Abel: “I’d like to, but I think it’s my slider. I’ve always been confident in it, although I did have some trouble with it last year [because of] some experimental curveball grips and being on the same seam — the same exact spot — with a little different grip and a little different comfortability. But I’ve pretty much dialed in to the point now where I’m pinpointing it, and am able to manipulate shape. I pretty much understand what it’s going to do every time it leaves my hand.”

Laurila: Is it cutter-ish, or more depth-ier?

Abel: “It’s definitely depth-ier. My goal with it is always to have somewhat of a lower spin efficiency, because the gyro degree affects how the baseball goes down. The less spin efficiency, the more gravity is going to be affecting the ball, so if it’s anywhere between 1% and 15% spin efficiency, I know that I’m going to get a little bit more depth, as opposed to sweep. If I’m really trying to hammer an outside corner… I’m going to maybe try to kind of poke and prod it out there a little bit more.”

Laurila: How hard you throw your slider?

Abel: “Around 85-86.”

Laurila: Are you trying to miss bats? Not just with your slider, but in general?

Abel: “I’d say that with all pitches, you’d like to miss bats. For me, that’s probably the fastball the most, just because I know it has that ride, that life, up in zone. At the same time, you’re trying to put it in the zone. Not to say I’ve figured out pitching or anything, but when I’m on the mound, the biggest thing I have in my head is to fill up the zone. I want to be competitive, and be on the attack. If they swing and miss, they swing and miss.”

Laurila: How hard is your curveball, and would you say that it’s your fourth-best pitch?

Abel: “It’s anywhere from 78 to 82 [mph], and yeah, I’d say that it is.”

Laurila: Young pitchers are often asked to temporarily shelve one of their breaking balls in order to better focus on the other. How has the organization approached that subject with you?

Abel: “We talked about it last year, but it wasn’t really a huge focus for me. I have the slider, and the curveball was in my back pocket just to drop in for strikes. I also knew that I could get swings and misses on my slider, and then be able to attack the zone with the curveball a little bit more.”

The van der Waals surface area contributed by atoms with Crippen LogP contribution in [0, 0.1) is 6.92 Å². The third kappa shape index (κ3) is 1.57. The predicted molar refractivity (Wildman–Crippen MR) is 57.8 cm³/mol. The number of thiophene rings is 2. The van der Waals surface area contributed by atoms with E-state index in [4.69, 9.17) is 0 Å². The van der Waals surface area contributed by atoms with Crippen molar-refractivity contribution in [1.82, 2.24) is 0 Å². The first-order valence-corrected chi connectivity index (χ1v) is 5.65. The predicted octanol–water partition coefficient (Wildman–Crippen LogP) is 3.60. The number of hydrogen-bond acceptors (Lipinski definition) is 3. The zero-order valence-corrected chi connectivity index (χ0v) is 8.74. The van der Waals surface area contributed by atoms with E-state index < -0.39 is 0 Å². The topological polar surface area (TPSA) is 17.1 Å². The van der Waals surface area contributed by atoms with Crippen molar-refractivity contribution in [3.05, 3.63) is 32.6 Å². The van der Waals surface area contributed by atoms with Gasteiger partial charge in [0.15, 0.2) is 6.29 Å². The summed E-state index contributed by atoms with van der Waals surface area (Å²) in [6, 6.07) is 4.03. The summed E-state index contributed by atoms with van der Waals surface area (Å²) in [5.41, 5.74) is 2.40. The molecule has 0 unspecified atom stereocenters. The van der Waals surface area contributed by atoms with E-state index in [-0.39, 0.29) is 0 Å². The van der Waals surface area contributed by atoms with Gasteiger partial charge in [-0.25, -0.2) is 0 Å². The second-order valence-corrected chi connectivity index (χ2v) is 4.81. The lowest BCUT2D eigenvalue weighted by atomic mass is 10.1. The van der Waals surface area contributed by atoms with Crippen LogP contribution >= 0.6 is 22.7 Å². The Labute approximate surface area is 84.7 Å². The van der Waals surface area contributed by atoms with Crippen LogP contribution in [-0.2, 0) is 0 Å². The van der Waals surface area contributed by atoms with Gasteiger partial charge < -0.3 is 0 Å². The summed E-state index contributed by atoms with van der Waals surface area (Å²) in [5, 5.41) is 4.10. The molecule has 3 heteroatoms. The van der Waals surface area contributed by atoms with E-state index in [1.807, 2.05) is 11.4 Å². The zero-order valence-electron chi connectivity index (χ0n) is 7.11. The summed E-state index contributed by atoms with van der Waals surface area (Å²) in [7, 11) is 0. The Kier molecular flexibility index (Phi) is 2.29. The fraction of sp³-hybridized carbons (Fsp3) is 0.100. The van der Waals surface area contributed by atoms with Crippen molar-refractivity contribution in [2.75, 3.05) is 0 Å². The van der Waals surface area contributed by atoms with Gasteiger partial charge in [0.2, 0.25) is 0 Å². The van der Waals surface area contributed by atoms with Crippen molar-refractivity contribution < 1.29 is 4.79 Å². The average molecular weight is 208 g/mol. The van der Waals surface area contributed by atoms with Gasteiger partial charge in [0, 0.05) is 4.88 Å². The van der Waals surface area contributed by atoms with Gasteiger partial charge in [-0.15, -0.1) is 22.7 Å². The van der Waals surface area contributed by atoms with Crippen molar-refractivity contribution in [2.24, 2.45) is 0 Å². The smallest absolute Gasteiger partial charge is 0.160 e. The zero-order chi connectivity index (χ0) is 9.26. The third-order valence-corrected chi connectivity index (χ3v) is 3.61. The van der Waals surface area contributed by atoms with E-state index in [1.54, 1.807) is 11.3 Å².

Laurila: What can you tell me about your changeup?

Abel: “I want to attack guys with it. Last year, I didn’t do as good of a job attacking righties with my changeup, and this year, I’m going to try to implement that a little bit more, as well as hone in on the command.”

Laurila: What is the grip?

Abel: “Look up, ‘Max Scherzer changeup grip’ on YouTube. That’s the grip. I found it in high school.”

Laurila: Given the quality of your other pitches, you probably didn’t need a good changeup against high school hitters…

Abel: “I think that was kind of an issue. Not to discredit high school baseball, but if you have a low-90s fastball and a banging off-speed, you’re tough to hit as it is. If you’re going to throw a changeup, guys might close their eyes, swing, and hit a bomb. So yeah, it definitely wasn’t something I necessarily needed, because their bats were already slow enough. If I needed to throw it, I needed to throw it — especially against the more-advanced hitters — but most of the time, I wouldn’t really throw it. I could just go after guys with my other pitches. [Pro ball] is a little different.”





David Laurila grew up in Michigan's Upper Peninsula and now writes about baseball from his home in Cambridge, Mass. He authored the Prospectus Q&A series at Baseball Prospectus from December 2006-May 2011 before being claimed off waivers by FanGraphs. He can be followed on Twitter @DavidLaurilaQA.

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Bruce Schwindtmember
4 months ago

Great article. Abel really is quite knowledgeable about pitching mechanics, particularly for someone so young. It will be fun to watch his progress this year